abuse, child abuse, date rape, Duggar family, Faith, faith in tragedy, forgiveness, healing after abuse, healing after tragedy, how to forgive, how to forgive the one who abused you, incest, Josh Duggar, sibling incest, why do bad things happen
“Everyone [family] just wants me to forgive and forget, like it never happened. Let’s not make a fuss.”
“Why is it he gets to move on with his life and I’m the one told to ‘forgive’ and let it go. By all means don’t let me taint the family name.”
“He was my brother, I loved him and he didn’t physically harm me. I tried to let it go. I didn’t want him to get into trouble. I didn’t realize how much it bothered me until all of this with the Duggar’s. I’ve forgiven him, I still love him but it is hard to forget the shame of it all.”
These are just a few of the comments I’ve heard from sibling incest survivors in the past few weeks. After watching the Fox News Kelly File interview with the Duggar’s and their daughters, I realize the only way I can respond is by what I do best, discussing how I can relate because of what I’ve personally overcome.
Here are my facts. I was molested by grandfather (my mother’s father) when I was around 3 – 8 from what I recall. We did not see him often, at best once a year, at worst twice. And if he was in our home then it was safe (or I don’t have ‘bad’ memories in my home only in his or in a common vacation spot we’d meet for family reunions.)
My grandfather was funny and good-looking. I can recall his smile and I can manage to look past the disturbing memories that have surfaced to still see his face, mouth spread wide from ear to ear in a hearty laugh and his salt & peppered buzzed haircut. I would float the palms of my hands over the flattest part of his hair because it was always so soft. And he smelled like coffee.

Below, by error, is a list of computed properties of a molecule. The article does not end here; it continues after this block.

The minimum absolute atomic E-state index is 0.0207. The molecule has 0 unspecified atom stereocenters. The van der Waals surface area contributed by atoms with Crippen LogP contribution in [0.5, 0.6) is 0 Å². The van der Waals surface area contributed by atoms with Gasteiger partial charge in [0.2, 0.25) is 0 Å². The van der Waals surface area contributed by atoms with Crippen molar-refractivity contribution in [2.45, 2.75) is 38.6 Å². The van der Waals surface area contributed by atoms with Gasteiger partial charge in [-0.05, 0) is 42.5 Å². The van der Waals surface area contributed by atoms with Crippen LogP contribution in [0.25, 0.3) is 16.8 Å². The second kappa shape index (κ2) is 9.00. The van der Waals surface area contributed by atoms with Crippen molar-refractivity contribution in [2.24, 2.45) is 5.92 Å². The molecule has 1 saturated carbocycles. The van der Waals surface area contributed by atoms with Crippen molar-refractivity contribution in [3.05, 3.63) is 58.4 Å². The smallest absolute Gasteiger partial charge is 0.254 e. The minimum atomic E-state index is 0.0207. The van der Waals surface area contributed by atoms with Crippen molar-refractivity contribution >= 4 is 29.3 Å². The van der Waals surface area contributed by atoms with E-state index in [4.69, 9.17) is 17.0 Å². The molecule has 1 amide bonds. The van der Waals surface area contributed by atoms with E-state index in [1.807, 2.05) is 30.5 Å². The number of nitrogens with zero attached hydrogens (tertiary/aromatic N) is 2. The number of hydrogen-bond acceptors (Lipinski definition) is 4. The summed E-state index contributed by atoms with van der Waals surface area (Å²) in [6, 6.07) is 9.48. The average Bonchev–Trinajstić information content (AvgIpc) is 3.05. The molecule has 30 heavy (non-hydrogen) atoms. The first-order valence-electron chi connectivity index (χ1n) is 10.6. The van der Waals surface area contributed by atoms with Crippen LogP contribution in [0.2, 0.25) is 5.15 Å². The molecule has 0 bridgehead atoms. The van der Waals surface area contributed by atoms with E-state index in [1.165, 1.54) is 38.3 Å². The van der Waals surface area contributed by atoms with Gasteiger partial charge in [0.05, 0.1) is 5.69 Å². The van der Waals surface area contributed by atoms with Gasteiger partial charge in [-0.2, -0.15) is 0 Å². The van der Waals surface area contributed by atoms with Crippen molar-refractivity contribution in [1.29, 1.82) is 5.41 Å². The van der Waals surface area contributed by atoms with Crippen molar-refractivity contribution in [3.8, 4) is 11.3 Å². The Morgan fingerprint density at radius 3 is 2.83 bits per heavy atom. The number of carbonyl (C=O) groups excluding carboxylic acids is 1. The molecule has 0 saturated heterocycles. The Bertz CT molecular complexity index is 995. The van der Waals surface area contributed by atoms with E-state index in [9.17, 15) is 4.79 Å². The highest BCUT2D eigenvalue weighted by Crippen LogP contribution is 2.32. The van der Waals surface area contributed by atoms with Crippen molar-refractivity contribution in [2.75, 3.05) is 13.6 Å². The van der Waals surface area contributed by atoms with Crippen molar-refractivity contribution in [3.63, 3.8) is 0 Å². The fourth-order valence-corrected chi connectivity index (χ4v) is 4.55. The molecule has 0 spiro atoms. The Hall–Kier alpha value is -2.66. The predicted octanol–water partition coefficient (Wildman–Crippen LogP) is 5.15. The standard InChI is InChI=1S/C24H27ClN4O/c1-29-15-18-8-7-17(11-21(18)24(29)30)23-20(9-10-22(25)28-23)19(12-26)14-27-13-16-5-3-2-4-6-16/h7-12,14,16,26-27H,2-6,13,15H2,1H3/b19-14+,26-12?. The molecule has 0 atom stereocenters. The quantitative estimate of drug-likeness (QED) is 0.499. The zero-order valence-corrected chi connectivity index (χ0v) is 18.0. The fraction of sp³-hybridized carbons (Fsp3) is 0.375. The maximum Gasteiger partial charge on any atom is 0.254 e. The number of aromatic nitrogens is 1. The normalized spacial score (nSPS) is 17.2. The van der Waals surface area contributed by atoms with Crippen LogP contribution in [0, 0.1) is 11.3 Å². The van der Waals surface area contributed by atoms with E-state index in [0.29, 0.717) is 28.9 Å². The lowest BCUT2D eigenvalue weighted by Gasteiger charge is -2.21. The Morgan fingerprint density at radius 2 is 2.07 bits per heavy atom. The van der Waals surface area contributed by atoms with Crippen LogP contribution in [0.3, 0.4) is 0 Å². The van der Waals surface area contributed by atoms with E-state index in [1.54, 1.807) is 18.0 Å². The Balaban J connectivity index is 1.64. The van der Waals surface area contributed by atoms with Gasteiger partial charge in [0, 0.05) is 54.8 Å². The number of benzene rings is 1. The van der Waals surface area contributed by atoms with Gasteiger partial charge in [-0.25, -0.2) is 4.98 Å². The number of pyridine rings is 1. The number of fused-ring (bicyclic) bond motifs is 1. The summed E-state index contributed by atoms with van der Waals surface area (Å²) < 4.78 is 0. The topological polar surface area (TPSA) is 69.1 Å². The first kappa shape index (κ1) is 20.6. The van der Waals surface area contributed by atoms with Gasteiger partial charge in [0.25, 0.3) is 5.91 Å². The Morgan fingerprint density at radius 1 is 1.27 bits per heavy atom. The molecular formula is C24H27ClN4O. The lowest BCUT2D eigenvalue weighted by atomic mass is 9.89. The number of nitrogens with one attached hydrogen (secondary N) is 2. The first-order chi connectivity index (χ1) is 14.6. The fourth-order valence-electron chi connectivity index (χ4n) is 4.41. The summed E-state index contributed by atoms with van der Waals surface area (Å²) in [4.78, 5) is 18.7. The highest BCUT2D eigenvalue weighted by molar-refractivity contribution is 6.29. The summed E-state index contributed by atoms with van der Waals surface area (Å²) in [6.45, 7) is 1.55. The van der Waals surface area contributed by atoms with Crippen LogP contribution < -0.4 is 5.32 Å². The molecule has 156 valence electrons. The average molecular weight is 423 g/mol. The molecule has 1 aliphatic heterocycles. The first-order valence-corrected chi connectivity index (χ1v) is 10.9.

I detest the smell of coffee and at 41 years old have never had a cup.
I remember when I was about 9 or 10 years old that he had a heart attack or something major happened and we were told he might not make it. I felt a mixture of sadness and relief.
He made it.
When I was 18 years old, the summer after my freshman year in college, I told my parents about what had happened to me. The rape in high school and the rape in college. My mother came with me when it was time to move back into the dorm and spent the night with me. In the darkness she whispered, “I was raped as a little girl, for a long time.”
Without a thought to hold me back I knew. “Was it Grandpa?”
I could hear her sit up in bed. “How did you know?”
For some reason, even though she just told me she was his victim too, I clammed up. “I don’t know. Just a feeling.”